Many physicians, totally missing the boat, attribute accidents to an "underdeveloped bladder" and insist the child will outgrow the problem. Or, they may dismiss constipation as the cause because they use worthless diagnostic techniques. (It doesn't help to feel child's belly or ask how often the child poops.)
Insist on an X-ray. A rectum wider than 3 cm indicates constipation. In children who have accidents, the rectum is often 6 or 7 cm wide.
Have your child's doctor write a letter explaining the diagnosis.
I write these notes all the time, and they're usually enough to make a school back off. Some schools are even grateful for the education.
Make sure your child receives proper treatment.
The most reliable, lasting way to resolve accidents is a daily enema regimen. This sounds "extreme," but research shows it works and is safe. When constipation has progressed to the point of accidents, a healthy diet and daily dose of Miralax won't suffice.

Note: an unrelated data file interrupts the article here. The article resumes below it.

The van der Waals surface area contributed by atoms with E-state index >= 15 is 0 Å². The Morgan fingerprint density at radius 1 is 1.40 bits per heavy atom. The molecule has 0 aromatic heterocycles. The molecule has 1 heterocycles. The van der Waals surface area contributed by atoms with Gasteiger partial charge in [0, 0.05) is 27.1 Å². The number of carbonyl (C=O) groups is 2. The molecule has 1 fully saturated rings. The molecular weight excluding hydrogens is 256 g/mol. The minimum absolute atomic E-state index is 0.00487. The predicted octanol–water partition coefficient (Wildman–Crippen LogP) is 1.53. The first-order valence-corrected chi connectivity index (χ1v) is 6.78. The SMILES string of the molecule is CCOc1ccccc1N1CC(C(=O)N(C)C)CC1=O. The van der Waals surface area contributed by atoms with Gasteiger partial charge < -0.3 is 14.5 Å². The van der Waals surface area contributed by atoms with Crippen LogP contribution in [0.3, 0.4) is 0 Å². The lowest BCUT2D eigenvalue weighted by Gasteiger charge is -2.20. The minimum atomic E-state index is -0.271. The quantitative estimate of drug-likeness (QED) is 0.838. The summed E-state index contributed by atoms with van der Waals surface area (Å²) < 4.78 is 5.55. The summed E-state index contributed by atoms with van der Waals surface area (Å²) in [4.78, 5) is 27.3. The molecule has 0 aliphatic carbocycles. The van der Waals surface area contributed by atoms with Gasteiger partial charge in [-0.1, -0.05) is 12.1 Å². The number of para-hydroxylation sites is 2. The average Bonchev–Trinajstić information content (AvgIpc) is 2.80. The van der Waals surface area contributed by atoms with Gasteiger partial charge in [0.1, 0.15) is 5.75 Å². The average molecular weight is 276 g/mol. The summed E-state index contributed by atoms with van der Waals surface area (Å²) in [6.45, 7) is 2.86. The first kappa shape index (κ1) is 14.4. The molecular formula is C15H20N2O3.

After two weeks of daily enemas, the Atlanta boy's poop accidents already have ceased. Pee accidents (and bedwetting) take longer to resolve. I hope the boy's school gives him time.
Know your legal rights.
An encopresis or enuresis diagnosis may qualify your preschooler for protection under the Americans with Disabilities act, depending on several variables. The ADA hotline (800-514-0301) offers personalized advice.
K-12 students with diagnosed toileting difficulties may be eligible for a 504 plan, requiring the school to make certain accommodations.
Zoe Rosso's mom, Betsy, got nothing but grief from the school and other parents. One Washington Post commenter called her "lazy." Another wrote, "It's narcissistic for parents to insist their untrained child has to be indulged."
Our schools, and our culture, need to stop judging families and start learning the facts. Some compassion would be nice, too.
Steve Hodges, M.D., is an associate professor of pediatric urology at Wake Forest University School of Medicine. He is the co-author, with Suzanne Schlosberg, of It's No Accident and Bedwetting and Accidents Aren't Your Fault. His website is bedwettingandaccidents.com.